Prevention Policies Directory

Access current Canadian policies. Learn from other jurisdictions. Inform change.

Showing 1 - 9 of 154
This regulation governs the use and removal of asbestos in construction projects, buildings, and repair operations. It covers restrictions for its use as an insulation and sealant, information for works handling asbestos, the removal of asbestos from structures prior to demolition, ongoing asbestos management in buildings, and the asbestos abatement training program.
This repealed regulation governed the use, management, and removal of asbestos during construction projects. It covered: the use of asbestos as a sealant and insulator; its removal prior to demolition and repair; and employee instruction and training on asbestos exposure and handling.
This regulation regulates the release of asbestos from asbestos mines and mills into the ambient air.
This regulation describes the Code of Practice around asbestos, as well as the limits of exposure for chrysotile, amphibole, and crocidolite asbestos and crystalline silica.

This bylaw concerns the collection and handling of solid waste in the City of Vancouver. It lists materials prohibited from garbage containers which includes hazardous waste (except asbestos waste delivered to the Vancouver landfill in accordance with the Asbestos Policy), as well as drywall containing asbestos, radioactive waste, and biomedical wastes - like sharps.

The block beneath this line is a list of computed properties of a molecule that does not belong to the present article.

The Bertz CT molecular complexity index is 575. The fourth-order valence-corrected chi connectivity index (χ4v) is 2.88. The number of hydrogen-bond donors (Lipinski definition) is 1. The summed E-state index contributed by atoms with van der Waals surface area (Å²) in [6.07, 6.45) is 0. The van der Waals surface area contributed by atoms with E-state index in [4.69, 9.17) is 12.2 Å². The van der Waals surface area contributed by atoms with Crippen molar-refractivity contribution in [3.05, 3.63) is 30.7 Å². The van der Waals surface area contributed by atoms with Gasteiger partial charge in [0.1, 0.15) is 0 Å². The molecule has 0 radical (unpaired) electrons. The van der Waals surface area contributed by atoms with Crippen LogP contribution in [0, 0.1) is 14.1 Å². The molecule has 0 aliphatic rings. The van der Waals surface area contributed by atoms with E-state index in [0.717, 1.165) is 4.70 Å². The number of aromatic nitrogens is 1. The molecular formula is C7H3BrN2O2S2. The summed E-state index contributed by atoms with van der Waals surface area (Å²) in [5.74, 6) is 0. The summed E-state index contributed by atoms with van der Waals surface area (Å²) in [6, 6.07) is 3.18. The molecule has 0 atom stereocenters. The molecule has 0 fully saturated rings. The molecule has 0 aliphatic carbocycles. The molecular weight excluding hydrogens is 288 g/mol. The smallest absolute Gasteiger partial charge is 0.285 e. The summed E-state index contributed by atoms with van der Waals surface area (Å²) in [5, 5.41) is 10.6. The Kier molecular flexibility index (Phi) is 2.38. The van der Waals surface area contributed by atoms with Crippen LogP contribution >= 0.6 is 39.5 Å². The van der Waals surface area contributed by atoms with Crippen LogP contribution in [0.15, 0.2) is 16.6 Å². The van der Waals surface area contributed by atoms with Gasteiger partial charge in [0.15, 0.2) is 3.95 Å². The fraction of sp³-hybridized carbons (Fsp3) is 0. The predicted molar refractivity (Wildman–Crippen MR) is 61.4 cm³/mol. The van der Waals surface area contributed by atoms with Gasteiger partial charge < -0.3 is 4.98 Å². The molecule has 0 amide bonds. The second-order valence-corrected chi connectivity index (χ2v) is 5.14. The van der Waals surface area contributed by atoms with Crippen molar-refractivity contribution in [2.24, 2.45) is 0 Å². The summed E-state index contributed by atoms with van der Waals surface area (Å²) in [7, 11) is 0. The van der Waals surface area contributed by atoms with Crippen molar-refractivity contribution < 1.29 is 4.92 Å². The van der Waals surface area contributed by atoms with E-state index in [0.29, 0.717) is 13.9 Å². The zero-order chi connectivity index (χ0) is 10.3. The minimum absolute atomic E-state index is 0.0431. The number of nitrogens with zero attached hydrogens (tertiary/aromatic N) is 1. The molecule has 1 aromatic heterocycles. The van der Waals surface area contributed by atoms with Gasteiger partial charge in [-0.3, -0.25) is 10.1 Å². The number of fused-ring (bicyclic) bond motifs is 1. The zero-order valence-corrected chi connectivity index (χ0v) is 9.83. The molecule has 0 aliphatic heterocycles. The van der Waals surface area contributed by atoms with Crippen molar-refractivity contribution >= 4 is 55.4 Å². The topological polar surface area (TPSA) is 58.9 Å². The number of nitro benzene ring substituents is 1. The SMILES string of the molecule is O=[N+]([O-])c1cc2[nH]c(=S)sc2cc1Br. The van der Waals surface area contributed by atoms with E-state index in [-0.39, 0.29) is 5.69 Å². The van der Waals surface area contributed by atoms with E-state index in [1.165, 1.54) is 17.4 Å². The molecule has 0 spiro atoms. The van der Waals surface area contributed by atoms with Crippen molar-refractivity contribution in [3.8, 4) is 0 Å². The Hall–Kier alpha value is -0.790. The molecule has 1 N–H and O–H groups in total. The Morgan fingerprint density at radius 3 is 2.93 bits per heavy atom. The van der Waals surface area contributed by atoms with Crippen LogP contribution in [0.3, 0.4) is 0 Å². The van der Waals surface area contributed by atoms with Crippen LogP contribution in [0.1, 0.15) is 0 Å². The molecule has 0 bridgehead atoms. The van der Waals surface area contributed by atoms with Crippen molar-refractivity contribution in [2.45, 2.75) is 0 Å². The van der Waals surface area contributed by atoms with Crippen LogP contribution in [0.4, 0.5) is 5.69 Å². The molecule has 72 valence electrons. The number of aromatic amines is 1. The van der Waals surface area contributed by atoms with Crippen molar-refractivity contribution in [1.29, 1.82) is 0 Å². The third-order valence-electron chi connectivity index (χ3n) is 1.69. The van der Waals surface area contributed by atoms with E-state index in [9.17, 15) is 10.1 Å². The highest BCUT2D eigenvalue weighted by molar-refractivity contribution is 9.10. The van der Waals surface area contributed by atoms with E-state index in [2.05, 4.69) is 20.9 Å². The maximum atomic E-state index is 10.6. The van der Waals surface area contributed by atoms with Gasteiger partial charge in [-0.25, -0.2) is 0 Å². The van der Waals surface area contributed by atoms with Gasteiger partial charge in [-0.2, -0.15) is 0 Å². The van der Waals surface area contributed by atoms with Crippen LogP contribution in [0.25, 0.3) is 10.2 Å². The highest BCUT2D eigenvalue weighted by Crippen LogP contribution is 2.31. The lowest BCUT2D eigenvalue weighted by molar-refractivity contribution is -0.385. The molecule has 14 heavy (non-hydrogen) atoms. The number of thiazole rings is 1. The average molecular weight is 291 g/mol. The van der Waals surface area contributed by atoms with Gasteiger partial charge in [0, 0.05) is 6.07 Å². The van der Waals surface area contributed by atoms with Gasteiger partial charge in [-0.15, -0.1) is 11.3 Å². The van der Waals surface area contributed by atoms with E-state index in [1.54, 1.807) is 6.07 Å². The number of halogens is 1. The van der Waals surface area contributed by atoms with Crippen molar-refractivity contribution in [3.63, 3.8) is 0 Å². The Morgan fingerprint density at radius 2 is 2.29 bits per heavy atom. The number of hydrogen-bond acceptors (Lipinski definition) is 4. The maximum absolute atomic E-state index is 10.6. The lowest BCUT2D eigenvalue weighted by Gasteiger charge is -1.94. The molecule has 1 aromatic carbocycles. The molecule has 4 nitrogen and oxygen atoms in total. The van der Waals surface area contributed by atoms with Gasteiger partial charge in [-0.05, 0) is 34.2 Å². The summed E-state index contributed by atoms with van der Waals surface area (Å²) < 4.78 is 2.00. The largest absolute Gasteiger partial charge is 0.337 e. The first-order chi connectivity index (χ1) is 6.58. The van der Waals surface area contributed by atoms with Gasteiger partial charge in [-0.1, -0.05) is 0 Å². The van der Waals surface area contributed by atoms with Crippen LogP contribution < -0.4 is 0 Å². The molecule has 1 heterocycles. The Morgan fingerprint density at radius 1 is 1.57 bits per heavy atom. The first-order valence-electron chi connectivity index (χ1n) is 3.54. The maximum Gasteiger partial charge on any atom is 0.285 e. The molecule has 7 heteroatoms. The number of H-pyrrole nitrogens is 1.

This regulation defines a 'hazardous occupation' as the occupation of a person who works with asbestos, silica, coal dust or lead. It also lists notifiable diseases, including: asbestosis, mesothelioma, asbestos?induced lung cancer, asbestos?induced laryngeal cancer, and asbestos?induced gastrointestinal cancer.

This regulation restricts the use of crocidolite in any asbestos process and the spraying of insulation materials containing asbestos. Employers must also provide protective equipment for workers that may be exposed to asbestos, ensure that the work area is safe and ventilated, that asbestos materials are handled properly, provide proper training for employees (including information relating to lung cancer and the effects of smoking), and provide a complete physical examination of the employee to diagnose asbestos-related illness.
This regulations outlines forecasts and planned expenditures that must be approved by British Columbia Utilities Commission. Of these expenditures, asbestos remediation costs are included. Recovery of costs for asbestos removal may be obtained from this account for BC Hydro, for example.
This repealed regulation prescribed asbestos as a designated substance. As such, it required employers to take every precaution to protect employees exposed to asbestos in the workplace and that workers were not exposed to more than 0.1 fibres per cubic centimetre of air.